I ended my blog last week with a dubious yes, having agreed to teach in a brand new, first-of-its-kind MFA program in Writing for Children and Young Adults. The program was at Vermont College in Montpelier, Vermont. It was to be a low-residency program, meaning that faculty and students would spend ten or eleven days on campus twice a year attending workshops, lectures, readings and that the rest of the work–the actual writing and then the critique of the writing–would be done by correspondence. Each faculty member would work with five students. (This was fifteen years ago, so the exchange would be by mail.)
As I’ve already said, I was skeptical. Graduate programs are expensive. What would the students get for their money? And what did children’s writers need with degrees, anyway? No editor would care what kind of degree a writer might have. They would care only about the manuscript that being presented.
Nonetheless, I decided to give it a try. I was supporting myself by this time with my writing and part-time teaching in my local community, and this would be a new opportunity and a steady if small income. Besides, who doesn’t want to see beautiful Vermont?
Two years later when we graduated our first class—a degree requires four semesters and five residencies—my skepticism moved on with that first class. For twenty years I had been teaching adults who wanted to write for children, and I had never seen students’ work grow the way it did—and still does—in that program. Part of the reason for our success, I came to believe, was simply the kind of commitment and determination folks bring to an MFA program. They have to really want to be there. Part of it is that they are required to spend a minimum of twenty-five hours, writing and reading, every week. And part of it, I’m sure, is that everyone works with four different mentors, so everyone gets to hear four different perspectives or sometimes the same thing said four different ways.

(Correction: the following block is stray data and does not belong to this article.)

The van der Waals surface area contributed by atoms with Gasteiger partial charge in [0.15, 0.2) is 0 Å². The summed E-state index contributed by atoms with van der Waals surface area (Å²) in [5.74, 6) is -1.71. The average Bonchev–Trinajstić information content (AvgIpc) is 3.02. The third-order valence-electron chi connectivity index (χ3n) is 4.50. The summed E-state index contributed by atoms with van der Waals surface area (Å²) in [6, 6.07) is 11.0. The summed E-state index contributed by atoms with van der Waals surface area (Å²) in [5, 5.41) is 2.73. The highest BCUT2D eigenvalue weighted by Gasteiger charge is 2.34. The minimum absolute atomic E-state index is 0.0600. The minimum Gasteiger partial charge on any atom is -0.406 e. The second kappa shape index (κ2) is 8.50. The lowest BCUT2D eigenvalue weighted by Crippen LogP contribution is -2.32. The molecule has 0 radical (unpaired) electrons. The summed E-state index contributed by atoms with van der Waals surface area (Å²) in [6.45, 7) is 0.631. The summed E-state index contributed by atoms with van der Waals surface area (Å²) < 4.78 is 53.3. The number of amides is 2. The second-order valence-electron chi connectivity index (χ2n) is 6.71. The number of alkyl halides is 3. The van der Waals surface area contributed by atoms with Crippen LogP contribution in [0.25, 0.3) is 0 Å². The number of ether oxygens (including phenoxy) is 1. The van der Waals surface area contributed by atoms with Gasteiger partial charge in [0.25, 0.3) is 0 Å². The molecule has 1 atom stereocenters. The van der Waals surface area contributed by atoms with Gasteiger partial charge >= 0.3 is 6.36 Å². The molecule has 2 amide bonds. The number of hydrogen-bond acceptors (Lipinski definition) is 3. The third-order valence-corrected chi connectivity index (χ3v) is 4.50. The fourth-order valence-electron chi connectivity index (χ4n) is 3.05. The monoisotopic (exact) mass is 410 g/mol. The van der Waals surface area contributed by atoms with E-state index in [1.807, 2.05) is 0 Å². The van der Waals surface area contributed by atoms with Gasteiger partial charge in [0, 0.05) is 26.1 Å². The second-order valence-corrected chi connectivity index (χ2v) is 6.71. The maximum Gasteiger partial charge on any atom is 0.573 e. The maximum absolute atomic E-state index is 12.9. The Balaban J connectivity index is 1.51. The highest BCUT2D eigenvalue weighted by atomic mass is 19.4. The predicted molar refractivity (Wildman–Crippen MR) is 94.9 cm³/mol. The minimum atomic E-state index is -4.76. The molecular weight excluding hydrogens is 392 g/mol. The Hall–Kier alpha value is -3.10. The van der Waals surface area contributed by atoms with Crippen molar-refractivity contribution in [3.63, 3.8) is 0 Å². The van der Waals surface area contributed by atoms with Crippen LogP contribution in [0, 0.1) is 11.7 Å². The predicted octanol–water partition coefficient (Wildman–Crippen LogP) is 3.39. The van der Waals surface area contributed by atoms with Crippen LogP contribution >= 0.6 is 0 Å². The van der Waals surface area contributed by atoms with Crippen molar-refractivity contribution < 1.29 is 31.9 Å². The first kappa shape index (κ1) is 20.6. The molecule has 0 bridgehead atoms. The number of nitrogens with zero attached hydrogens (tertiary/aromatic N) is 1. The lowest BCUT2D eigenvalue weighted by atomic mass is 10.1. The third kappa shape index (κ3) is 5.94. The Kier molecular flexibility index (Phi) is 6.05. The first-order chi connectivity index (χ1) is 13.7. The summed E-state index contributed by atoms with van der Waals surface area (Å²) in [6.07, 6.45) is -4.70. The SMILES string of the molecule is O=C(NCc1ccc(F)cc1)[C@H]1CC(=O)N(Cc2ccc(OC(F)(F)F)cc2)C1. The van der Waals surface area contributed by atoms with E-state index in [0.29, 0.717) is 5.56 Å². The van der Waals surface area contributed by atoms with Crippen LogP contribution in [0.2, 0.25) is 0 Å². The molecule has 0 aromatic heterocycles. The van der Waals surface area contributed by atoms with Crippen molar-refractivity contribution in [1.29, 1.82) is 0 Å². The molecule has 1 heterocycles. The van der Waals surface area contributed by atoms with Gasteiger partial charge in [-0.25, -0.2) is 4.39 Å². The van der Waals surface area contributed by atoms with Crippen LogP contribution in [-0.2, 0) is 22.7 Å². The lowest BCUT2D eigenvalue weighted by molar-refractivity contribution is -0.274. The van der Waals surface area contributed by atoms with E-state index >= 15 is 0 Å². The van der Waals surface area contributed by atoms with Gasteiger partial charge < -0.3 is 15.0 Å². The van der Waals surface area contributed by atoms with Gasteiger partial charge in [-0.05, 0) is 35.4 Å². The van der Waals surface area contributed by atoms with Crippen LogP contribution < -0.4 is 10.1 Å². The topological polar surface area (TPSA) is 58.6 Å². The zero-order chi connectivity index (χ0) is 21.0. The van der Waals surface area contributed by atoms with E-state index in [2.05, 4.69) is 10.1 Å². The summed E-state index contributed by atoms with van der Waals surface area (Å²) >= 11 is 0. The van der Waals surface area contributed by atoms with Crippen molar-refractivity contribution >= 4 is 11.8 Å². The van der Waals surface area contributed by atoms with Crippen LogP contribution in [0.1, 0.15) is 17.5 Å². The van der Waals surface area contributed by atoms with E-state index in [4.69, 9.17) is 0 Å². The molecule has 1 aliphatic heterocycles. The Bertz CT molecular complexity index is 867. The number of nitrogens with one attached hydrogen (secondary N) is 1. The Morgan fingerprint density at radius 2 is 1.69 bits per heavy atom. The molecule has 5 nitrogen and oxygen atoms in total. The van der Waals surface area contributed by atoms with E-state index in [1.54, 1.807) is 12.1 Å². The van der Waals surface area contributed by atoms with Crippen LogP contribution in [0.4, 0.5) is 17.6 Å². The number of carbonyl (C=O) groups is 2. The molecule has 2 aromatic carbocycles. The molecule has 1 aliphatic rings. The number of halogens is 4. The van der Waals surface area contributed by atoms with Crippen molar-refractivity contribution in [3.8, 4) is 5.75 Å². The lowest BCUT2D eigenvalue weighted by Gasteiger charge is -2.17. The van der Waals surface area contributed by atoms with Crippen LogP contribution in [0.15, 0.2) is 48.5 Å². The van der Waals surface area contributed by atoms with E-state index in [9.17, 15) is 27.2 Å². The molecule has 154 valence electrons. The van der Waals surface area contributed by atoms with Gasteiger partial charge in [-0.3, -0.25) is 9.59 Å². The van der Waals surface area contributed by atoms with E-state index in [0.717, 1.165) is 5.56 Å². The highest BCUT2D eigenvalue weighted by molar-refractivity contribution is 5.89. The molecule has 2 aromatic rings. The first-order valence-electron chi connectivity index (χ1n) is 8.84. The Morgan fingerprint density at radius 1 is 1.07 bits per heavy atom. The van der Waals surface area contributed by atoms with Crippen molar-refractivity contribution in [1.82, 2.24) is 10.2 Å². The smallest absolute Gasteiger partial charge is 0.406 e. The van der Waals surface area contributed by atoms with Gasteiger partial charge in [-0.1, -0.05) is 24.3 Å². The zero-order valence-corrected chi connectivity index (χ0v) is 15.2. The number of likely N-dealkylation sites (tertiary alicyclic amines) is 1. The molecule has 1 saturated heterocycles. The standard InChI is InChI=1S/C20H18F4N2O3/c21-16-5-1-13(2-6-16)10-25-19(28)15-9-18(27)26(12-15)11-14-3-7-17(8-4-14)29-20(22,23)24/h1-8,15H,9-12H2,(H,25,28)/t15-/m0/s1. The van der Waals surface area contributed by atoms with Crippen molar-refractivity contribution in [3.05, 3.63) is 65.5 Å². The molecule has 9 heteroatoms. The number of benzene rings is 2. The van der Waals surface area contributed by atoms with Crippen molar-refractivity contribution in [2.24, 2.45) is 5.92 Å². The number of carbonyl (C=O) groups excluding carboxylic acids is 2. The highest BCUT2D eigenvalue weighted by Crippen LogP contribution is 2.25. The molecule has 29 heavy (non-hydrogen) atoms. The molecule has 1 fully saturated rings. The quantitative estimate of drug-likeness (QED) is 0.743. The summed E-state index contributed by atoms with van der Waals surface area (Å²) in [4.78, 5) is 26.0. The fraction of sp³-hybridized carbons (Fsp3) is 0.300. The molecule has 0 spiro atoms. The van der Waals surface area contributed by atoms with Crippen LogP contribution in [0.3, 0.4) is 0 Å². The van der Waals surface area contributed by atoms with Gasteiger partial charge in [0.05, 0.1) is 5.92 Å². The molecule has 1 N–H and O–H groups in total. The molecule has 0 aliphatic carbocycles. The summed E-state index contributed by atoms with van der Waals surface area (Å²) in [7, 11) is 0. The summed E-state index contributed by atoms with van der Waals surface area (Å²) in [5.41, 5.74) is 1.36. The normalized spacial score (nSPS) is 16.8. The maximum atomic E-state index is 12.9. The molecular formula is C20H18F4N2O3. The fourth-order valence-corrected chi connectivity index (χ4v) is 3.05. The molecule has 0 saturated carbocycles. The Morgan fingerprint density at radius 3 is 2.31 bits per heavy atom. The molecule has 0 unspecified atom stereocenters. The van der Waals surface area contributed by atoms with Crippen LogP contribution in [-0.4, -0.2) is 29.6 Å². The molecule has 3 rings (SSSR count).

Prior to beginning to teach with the Vermont College of Fine Arts, as we came to be known, I had worked with many students, some over many years. I would meet them in classes at some sponsoring institution—the University of Minnesota or The Loft Literary Center for instance—then, if I saw promise, I’d invite them into an ongoing workshop in my home. After months and years, I began to see my strengths become my students’ strengths and, I realized, my blind spots as a writer became theirs, too. And there was nothing either they or I could do about my blind spots. At VCFA the talents of the faculty range widely, and listening to one another, respecting one another, we all grew. We couldn’t help growing, faculty as well as students, just from the proximity to all those ideas, all those different ways of approaching our work, all that creativity.
It is a great way of teaching, a great way of learning and what a privilege it was for me to be part of the first program of its kind in the country. (In the world, actually.) I retired three years ago, but my heart never let go. As one of the program’s founding faculty and the first Faculty Chair, I am hardly unbiased, but I’m convinced that the MFA in Writing for Children and Young Adults at Vermont College of Fine Arts is as good as they come.
And in this changing world of juvenile publishing, the need for exactly such a program turned out to be much greater than I ever could have dreamed.